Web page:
State Dining Room

1:42 P.M. EDT

THE PRESIDENT: Okay. Well, everybody, welcome. Today, I have the privilege of meeting with Latino leaders to discuss a bunch of key issues that affect the community; the progress we’re making against the pandemic; historic and economic recovery we’re under- — that’s undergoing — we’re undergoing; and immigration and voting rights, which are critical.

Latino leaders have been essential to helping us get the country vaccinated, with 70 percent of all adult Americans receiving at least one shot.

The vaccines work. Even as cases go up due to the highly transmissionable [sic] — transmissible disease, the Delta variant, we’re not seeing a comparable rise in hospitalizations or deaths in most of the country because of the vaccinations. This is an epidemic of the unvaccinated — a pandemic of the unvaccinated.

But we need everyone to get vaccinated in this pandemic. And it’s critical to keeping the economy strong.

And in six months, we’re seeing the fastest job growth of any point in any administration in history from the beginning of their administration, and the fastest economic growth in nearly 40 years.

And we have an opportunity to make historic investments in infrastructure and in American families, and finally build an economy that deals everybody in.

I’ve been saying from the beginning when I announced that I’m tired of trickle down. It doesn’t work very well. But when you build from the bottom up and the middle out, everybody does well, including the wealthy. That’s what this is all about.

And so, creating millions of good-paying jobs in every community and — including Latino neighborhoods — delivering affordable child and — care and paid leave and universal pre-K, two years of community college.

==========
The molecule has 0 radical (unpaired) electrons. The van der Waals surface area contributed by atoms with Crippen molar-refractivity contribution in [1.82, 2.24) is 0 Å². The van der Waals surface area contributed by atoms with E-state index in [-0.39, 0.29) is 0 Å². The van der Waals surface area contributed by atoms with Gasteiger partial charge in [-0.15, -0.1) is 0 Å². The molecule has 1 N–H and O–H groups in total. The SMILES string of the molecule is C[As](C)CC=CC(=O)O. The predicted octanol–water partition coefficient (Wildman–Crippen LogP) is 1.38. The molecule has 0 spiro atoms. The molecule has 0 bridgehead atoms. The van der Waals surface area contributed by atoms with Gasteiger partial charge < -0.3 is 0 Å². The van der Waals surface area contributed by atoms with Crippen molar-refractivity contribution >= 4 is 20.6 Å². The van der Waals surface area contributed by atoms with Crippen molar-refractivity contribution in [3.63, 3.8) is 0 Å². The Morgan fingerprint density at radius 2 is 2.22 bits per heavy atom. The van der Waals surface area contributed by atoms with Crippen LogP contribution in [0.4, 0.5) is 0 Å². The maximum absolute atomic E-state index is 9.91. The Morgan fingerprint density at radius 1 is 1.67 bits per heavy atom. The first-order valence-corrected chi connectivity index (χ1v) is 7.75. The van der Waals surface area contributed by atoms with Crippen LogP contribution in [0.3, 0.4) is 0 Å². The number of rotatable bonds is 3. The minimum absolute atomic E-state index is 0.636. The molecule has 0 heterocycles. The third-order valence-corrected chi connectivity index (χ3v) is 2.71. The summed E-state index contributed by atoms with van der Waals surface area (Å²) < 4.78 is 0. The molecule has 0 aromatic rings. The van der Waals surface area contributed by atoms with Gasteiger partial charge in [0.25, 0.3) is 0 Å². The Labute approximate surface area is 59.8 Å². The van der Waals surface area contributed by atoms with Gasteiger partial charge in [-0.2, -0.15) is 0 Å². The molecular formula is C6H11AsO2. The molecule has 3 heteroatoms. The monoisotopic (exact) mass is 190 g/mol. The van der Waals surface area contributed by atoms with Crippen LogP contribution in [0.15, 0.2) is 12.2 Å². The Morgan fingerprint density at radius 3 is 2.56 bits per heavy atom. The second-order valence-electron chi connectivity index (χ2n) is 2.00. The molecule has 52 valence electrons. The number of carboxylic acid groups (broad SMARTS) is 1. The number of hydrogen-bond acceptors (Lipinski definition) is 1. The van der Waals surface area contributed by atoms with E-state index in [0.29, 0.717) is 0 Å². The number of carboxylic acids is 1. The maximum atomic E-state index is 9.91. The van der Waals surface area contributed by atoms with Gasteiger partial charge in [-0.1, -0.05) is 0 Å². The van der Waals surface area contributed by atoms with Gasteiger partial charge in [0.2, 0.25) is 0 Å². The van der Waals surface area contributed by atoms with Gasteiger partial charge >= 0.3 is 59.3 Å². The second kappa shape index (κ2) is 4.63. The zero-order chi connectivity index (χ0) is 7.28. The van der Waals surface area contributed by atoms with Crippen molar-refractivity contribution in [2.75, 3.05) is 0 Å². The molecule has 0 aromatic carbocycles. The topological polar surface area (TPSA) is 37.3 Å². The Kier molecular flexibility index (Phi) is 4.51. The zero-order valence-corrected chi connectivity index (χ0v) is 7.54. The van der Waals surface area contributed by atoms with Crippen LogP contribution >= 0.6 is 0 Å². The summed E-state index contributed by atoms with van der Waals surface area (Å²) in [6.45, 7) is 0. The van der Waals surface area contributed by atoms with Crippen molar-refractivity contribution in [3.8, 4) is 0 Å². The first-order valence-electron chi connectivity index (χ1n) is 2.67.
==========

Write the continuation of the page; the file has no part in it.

You know, today marks, as we all know — no one knows this better than this community – a two-year — two years of — since the shooting in El Paso. And all of us have, in our personal lives, lost people unexpectedly. Most of us have. We know how devastating it is, particularly one that was born out of such hatred.

But you know, I did a piece — Jill and I did a piece for the El Paso Times, but I realized after it was published that I didn’t talk about an aspect that is really important: There were 236 people who were wounded. How are they doing? The trauma. The equivalent of post-traumatic stress that comes from these kinds of things. I — and the need for — and I hope we’ll — we can talk about it a little bit later as well — is the need for mental health services and a whole range of things that affect not only them but their families when they’ve survived.

But to the families who have lost loved ones, and I mean this from the bottom of my heart, Jill and send our love — as all of you do, I know.

But I know, you know, these anniversaries are — should be celebrated in a sense of recognize — so we see things don’t happen again. But, you know, they’re terrible for the victims and the survivors because it brings back everything like it happened the very moment ago. And I — it takes enormous courage for people to — to respond that way.